Mike Bloomberg on Budget & Economy
Mayor of New York City (Independent)
2008: Wall Street executives deserve bonuses
Bloomberg brought a social conscience to his good fortune, always feeling a responsibility for the less privileged. But his great wealth and Wall Street training also narrowed his vision.
Try as he occasionally does to be Everyman, he looks upon life through upper-class lenses.
Though he made a show as mayor of riding the subways, he insisted during the great recession of 2008-2009 that the failed and irresponsible Wall Street executives deserved their extravagant bonuses.
And he could startle a Brooklyn audience of recession-struck Caribbean immigrants by asking, to illustrate a bureaucratic problem, how many of them played golf.
Source: Bloomberg: Money, Power, Politics, by Joyce Purnick, p.193
, Sep 28, 2010
Turned NYC’s $5 billion deficit into a $4 billion surplus
Today, New York City’s economy is stronger than ever. We’ve turned a $5 billion deficit into a $4 billion surplus. We drove annual unemployment last year to an all-time low, and our bond rating has climbed to an all-time high--Double AA.
The income tax hikes have been rolled back. The property tax hikes have been offset through $400 rebates for homeowners. But we’re not just using the surplus to cut taxes--we’re also saving for the future.
Source: Speech at “Ceasefire! Bridging The Political Divide” meeting
, Jun 18, 2007
Balanced $6B deficit with higher property taxes
When he took office, Bloomberg faced a city-budget deficit of $6 billion. He balanced the budget through higher property taxes and cuts to city agencies, spread equally with the exception of the Police and Fire Departments.
After Mayor Bloomberg tried to slash the budgets of dozens of arts groups, Citizen Bloomberg sent checks to many of the affected organizations. “It’s not as if they get cut from one place and get added to the other,” a spokesperson says.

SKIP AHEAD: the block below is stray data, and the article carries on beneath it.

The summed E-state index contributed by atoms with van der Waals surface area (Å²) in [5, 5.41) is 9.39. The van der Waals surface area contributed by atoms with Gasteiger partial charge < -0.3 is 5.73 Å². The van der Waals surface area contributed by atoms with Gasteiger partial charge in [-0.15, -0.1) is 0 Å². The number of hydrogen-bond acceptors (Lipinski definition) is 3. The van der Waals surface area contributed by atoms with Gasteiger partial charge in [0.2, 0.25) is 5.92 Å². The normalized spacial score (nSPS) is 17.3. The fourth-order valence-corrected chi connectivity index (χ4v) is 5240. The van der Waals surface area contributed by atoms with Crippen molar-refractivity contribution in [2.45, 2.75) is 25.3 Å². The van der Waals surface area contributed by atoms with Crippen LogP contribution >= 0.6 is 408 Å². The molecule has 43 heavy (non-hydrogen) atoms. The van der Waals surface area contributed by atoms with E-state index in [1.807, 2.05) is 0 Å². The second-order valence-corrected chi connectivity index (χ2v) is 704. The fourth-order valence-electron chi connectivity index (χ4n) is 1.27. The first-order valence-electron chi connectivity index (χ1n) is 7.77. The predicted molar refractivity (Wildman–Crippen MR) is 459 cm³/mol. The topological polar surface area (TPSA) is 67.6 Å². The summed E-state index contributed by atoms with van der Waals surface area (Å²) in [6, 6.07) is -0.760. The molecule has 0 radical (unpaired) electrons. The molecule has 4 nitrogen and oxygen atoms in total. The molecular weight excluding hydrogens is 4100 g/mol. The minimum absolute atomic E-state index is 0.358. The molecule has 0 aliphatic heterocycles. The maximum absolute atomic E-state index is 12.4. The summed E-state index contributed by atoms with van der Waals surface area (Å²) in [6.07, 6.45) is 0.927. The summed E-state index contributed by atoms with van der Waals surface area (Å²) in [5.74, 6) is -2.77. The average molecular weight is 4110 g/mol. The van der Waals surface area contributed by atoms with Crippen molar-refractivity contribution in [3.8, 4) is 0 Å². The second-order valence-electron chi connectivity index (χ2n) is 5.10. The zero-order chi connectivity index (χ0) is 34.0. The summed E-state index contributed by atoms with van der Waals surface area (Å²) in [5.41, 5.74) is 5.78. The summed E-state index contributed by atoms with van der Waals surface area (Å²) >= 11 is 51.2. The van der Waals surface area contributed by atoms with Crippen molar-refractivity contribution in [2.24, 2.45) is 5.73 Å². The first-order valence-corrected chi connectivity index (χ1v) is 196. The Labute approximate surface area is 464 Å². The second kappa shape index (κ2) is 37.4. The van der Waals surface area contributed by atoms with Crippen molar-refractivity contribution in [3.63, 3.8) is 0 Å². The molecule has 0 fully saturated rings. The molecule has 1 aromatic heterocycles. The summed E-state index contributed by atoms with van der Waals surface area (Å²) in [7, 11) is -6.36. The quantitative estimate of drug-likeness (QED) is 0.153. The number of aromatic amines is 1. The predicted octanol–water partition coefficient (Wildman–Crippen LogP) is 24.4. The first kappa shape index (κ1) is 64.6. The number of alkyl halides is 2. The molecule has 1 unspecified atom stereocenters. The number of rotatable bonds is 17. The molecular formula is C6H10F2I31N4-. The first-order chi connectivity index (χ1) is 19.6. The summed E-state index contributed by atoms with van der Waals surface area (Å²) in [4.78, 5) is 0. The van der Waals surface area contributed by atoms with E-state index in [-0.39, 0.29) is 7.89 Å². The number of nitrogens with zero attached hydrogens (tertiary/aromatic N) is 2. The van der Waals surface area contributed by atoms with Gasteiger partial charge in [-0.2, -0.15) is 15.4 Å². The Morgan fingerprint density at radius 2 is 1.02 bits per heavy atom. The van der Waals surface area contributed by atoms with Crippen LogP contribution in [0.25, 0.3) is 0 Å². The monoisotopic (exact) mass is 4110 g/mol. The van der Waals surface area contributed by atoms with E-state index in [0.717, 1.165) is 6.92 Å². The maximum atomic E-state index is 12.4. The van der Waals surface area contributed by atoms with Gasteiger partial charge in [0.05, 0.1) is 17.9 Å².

“He doesn’t mix up private philanthropy with the city’s budget.”
But the practice seems to contain elements of guilt and strategy. The effect of Bloomberg’s personal largesse has been
to shield him from being seen as a heartless budget-cutter, to buy off dissent. He also avoids angering friends who sit on cultural boards and the museum-going public whose votes he needs: See, I’m not really a Republican.
Source: Chris Smith, New York Magazine
, Oct 3, 2005
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Other big-city mayors on Budget & Economy:
Mike Bloomberg on other issues:
Tom Barrett (D,Milwaukee)
Bill de Blasio (D,NYC)
Rahm Emanuel (D,Chicago)
Bob Filner (D,San Diego)
Steven Fulop (D,Jersey City)
Eric Garcetti (D,Los Angeles)
Mike Rawlings (D,Dallas)
Marty Walsh (D,Boston)
Rocky Anderson (I,Salt Lake City)
Tom Barrett (D,Milwaukee,WI)
Mike Bloomberg (I,New York City)
Cory Booker (D,Newark,NJ)
Jerry Brown (D,Oakland,CA)
Julian Castro (D,San Antonio,TX)
Rudy Giuliani (R,New York City)
Phil Gordon (D,Phoenix)
Tom Menino (D,Boston)
Dennis Kucinch (D,Cleveland,OH)
Michael Nutter (D,Philadelphia)
Sarah Palin (R,Wasilla,AK)
Annise Parker (D,Houston)
Jerry Sanders (R,San Diego)
Antonio Villaraigosa (D,Los Angeles)
Page last updated: Sep 12, 2018